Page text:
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Top European Food Safety Agency Names Suspects for Bee Colony Collapse

Europe’s top food safety agency may be closer to nailing three old suspects for a mystery that goes back almost a decade: what’s been killing off honeybees? But there is still work to do.

For now, the European Food Safety Authority (EFDA) has concluded that three neonicotinoid class insecticides pose unacceptable hazards to bees. The three include clothianidin, imidacloprid and thiamethoxam.

The three insecticides — approved for use in the United States — are said to damage bees by contaminating dust and collecting as residue on nectar and pollen, the new EFSA report says.

Since “colony collapse” began, scientists on both sides of the Atlantic have worked on the mystery. As recently as a couple years ago, a fungus acting in concert with a virus was the focus of research by U.S. Army scientists working with civilians researchers a the University of Montana.

Despite what the name might imply, the phenomenon of colony collapse doesn’t mean bees aren’t dying in their hives, but rather that they’re flying off in different directions and dying alone. This makes even collecting dead bees for study a costly challenge for entomologists.

Clothianidin and imidacloprid are manufactured by German company Bayer AG and thiamethoxam is made by Swiss company Syngenta AG. EFSA says the way the three insecticides are being used on cereals, cotton, rapeseed, corn, and sunflowers presents a “high acute risk” to bees.

The European Commission asked EFSA to assess the risks associated with the three insecticides in seed treatment or granules with particular regard to their acute and chronic effects on bee colony survival.

Bee deaths have decimated colony populations, reducing them by 40 percent or more.

“Given the importance of bees in the ecosystem and the food chain and given the multiple services they provide to humans, their protection is essential,” EFSA says. “With a mandate to improve EU food safety and to ensure a high level of consumer protection, EFSA has an important role to play in ensuring their survival.”

Clothianidin and thiamethoxam were approved for use in Europe before EFSA was involved in the process. The agency was involved in the approval of imidacloprid. In that 2008 review it raised concerns about the high risk to bees, birds, and mammals, aquatic and soil-dwelling organisms from the insecticide.

The neonicotinoids class of insecticide affects the central nervous system of insects, causing paralysis and death. EFSA says other studies have shown that the class has significant effects on bee health and colonies.

Still, EFSA scientists say there is not enough data to conclude that bee colonies are definitely collapsing from the three insecticides. More information from the companies and more studies are going to be necessary, the food safety agency says.

As for the two companies involved, a Syngenta executive told the Wall Street Journal that EFSA was “under political pressure” to produce a hurried risk assessment. “This report is unworthy of EFSA and its scientists,” he told the newspaper.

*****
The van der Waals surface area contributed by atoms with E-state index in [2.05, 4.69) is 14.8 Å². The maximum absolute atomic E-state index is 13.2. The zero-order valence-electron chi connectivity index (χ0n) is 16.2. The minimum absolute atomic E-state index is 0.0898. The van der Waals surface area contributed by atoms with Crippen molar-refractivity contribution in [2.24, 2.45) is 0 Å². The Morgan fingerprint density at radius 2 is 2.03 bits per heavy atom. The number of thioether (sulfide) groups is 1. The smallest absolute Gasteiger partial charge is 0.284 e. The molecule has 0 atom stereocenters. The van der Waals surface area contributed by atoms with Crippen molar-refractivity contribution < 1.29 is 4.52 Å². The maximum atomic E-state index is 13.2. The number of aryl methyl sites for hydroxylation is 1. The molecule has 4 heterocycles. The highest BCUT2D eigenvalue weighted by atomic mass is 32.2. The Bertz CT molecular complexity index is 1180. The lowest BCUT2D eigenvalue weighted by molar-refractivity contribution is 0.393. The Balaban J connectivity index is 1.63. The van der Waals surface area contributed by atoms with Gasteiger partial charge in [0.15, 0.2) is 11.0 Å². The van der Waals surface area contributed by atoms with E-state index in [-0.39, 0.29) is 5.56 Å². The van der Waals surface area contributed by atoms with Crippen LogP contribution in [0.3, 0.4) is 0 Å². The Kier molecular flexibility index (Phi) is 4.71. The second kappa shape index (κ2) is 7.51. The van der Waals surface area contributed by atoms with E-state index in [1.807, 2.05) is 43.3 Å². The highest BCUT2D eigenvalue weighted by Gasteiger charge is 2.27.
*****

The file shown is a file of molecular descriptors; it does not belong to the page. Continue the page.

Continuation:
The U.S. Environmental Protection Agency (EPA) has declined requests from activist groups to remove the neonicotinoids class of insecticides from the American market.

“The EFSA report confirms what we have been asking EPA to recognize. Clothianidin and other neonicotinoids are highly toxic to bees, and should be banned by EPA and removed from the environment,” said Jay Feldman, who heads the activist group “Beyond Pesticides.”

The group claims clothianidin is of particular concern as the “vast majority” of corn grown in the U.S. is treated with the chemical, which is taken up by the plant’s vascular system and expressed through pollen, nectar and guttation droplets from which bees then forage and drink.

Neonicotinoids have cumulative, sublethal effects on insect pollinators that correspond to “colony collapse” symptoms – namely, neurobehavioral and immune system disruptions, the environmental group says.

Beyond Pesticides, the Pesticide Action Network North America, and the Center for Food Safety are sponsors of a petition to EPA asking for the insecticides to be removed from the market. They have collected more than one million signatures.

© Food Safety News
  • http://www.facebook.com/profile.php?id=1303543898 Marge Mullen

     This makes me swell with anger toward big Pharma who continue to poison not just the bees but us humans and animals as well.

    Money rules!!

  • beekanzi

    why are they so short sighted. must be the money dragon as usual.

  • beekanzi

    Farmers seem to like systemic pesticides because they are easier (and probably cheaper, being longer lasting) than multiple surface administrations, but they are the ones who know better than most the crop advantage of pollination. Sounds like broad education of long term disadvantages versus short term advantages is needed at this (ground floor so to speak) level.
    Also, I often wondered whether the short half-life story for safe human consumption is close to being true.

  • commonsensein2011

    If its so toxic, the scientists studying it should have no trouble completing a top notch double blind study that proves their point and can be replicated the world over.  Until that happens, this gets categorized right next to the global warming hoax.

  • http://peacepotential.blogspot.com/ Berdww

    Sounds like the industry was exerting pressure to approve these weapons, and interfere with the necessary scientific process.